Lenses designed for cinema shooting can differ from others. Quality is one consideration, the range of focal lengths another. In underwater 35mm cinematography, zoom lenses are rarely used due to their length and limitations imposed by housing size. Most underwater housings for cinema cameras use prime or fixed – e.g. 18mm, 25mm, etc. – focal length lenses. The RED system can accommodate cinema lenses used on film cameras, something other HD camera systems cannot do.
For Sanctuary I chose to use the French Angenieux Optimo 15-40mm short zoom lens, used in cinema shooting for its versatility and light weight. For me, working in the water, the decision to use this lens was more for speed and efficiency. Ten minutes is the average time it takes to change a prime lens on a film camera in an underwater housing.
Cameras such as the Red One produce heat when powered up and are recording. Like most professional HD cameras, the Red One is equipped with cooling fans but encasing it in a housing can cause heat build up and possible camera shut down, so the Gates housing design incorporates additional cooling fans. During the Sanctuary shoot, Ellerbrock was on hand to monitor this and other performance aspects of his housing, with a view to ongoing product improvement.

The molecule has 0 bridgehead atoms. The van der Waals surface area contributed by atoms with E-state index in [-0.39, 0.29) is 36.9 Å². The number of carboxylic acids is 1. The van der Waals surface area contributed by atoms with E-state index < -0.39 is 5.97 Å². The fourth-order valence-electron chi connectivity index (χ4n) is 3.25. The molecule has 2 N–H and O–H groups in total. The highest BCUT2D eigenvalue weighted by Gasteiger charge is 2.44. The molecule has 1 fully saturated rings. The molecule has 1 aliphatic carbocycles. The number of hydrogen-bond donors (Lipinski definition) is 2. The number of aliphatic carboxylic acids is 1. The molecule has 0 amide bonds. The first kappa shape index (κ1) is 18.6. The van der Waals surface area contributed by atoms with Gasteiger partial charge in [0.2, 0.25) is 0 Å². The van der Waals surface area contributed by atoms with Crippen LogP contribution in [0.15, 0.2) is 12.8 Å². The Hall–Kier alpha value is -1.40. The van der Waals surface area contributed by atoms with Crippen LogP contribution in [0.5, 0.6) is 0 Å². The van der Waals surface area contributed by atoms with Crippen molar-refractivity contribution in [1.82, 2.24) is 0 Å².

The Deep Red’s maiden dive was in a 12-foot (3.7m) deep tank erected at Vancouver Film Studios by Brent Meadows, a specialist when it comes to providing warm, crystal clear water for underwater shooting. The episode, titled Next Tuesday and scheduled to air approximately late November on the SPACE channel, was shot over five days on and under the water, which is almost unheard of, if not unique, to episodic television production nowadays due to the time-consuming shooting schedule and attendant cost.